Batay-Csorba delivers the element of surprise using familiar materials
When clients requested views to the Humber River, Batay-Csorba Architects imagined a Tetris-like treehouse. Jodi and Andrew Batay-Csorba, the duo behind the architecture and interior design firm, live and work in the area and have become the go-to for Baby Point neighbours in search of a dream home. Running with the playful treehouse theme, the winners of the Designlines 2021 Designer of the Year competition drew inspiration from constraint. Working with a pie-shaped lot at 65 by 20 feet, Batay-Csorba maximized vertical space via a three-storey volume behind the kitchen. At the top is a semi-enclosed balcony featuring a Japanese soaking tub and panoramic views of the river.
“Having a corner lot was a real advantage to accessing the light,” Andrew Batay-Csorba says. “This allowed for us to create connections to the exterior, both at the side and back of the house.” The first-floor kitchen spills out to a large outdoor staircase that houses the family’s herb garden, planted in large clay pots. Behind the kitchen, open-riser stairs lead to a small bridge above the island where their two elementary-school aged daughters can look down at the adults cooking below.
The open kitchen features terrazzo countertops by Marble Trend, horizontally stacked white tiles and minimal artificial lighting, as natural light fills the space from various window cut-outs. “We didn’t want to make a glass house,” Jodi Batay-Csorba says. “But rather a more monolithic home clad in old historical buff-yellow brick that speaks to the existing context.”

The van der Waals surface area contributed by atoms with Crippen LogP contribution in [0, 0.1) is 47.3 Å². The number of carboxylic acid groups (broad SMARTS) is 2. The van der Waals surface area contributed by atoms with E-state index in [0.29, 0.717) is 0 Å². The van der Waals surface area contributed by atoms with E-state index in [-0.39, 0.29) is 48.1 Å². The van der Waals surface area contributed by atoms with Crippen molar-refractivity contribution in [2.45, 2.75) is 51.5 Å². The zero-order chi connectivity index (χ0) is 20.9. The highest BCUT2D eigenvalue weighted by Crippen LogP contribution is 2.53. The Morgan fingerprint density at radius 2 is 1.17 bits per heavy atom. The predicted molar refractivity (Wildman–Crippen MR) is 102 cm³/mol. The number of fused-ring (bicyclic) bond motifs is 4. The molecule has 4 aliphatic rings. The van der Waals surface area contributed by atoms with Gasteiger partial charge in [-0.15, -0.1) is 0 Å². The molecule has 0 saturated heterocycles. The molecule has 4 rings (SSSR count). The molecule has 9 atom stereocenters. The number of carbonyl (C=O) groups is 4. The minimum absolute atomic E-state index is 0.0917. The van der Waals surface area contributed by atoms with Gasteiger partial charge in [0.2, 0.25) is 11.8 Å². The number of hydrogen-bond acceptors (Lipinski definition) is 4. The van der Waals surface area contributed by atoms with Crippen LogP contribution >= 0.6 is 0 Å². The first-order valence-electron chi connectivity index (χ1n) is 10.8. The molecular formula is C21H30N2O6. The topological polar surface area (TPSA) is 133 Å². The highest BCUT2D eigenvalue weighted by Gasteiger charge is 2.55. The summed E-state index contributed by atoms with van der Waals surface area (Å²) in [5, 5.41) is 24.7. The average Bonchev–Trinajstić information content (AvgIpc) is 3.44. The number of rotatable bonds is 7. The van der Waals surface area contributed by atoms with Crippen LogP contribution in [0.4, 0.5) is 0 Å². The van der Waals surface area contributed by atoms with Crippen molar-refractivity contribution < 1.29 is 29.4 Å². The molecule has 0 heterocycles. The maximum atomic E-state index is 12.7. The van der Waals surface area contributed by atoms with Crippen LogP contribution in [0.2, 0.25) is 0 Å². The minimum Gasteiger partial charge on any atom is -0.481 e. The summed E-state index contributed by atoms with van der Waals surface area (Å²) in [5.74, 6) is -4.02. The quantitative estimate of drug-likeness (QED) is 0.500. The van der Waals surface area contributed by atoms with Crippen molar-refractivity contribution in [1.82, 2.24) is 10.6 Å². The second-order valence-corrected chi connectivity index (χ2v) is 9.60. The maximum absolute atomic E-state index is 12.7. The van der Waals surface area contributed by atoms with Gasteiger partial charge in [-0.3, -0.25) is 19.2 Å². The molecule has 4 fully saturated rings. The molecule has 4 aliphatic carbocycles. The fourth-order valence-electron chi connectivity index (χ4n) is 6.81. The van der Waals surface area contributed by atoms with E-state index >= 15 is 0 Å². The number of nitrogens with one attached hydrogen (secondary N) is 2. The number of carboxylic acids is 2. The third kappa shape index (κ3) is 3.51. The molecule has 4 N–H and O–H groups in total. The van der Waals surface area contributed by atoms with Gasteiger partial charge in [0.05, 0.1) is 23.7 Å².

Across from the ravine, the 2,000-square-foot, three-bedroom house took almost three years to conceptualize. “There was a lot of preliminary work taking extensive photos of the site and thinking about how to thoughtfully design every square inch,” Jodi Batay-Csorba says. Custom pieces including a built-in banquette in the dining room maintain a visual continuity with the wood panelling throughout the house.
The treehouse vibe really takes hold in the two-storey bedrooms; all three have vaulted ceilings and a secondary nook at the loft level. For the kids, the second-floor space, accessible by a small ladder, serves as a reading nook, while the adults keep theirs as a designated music room and office.
By maximizing vertical space, the two-level bedrooms enhance the home’s expansive feeling, explains Jodi Batay-Csorba. “Despite its compact size, it still feels voluminous indoors because of that vaulted ceiling.” The skylights above, sourced from VELUX are perfect for stargazing. BATAY-CSORBA.COM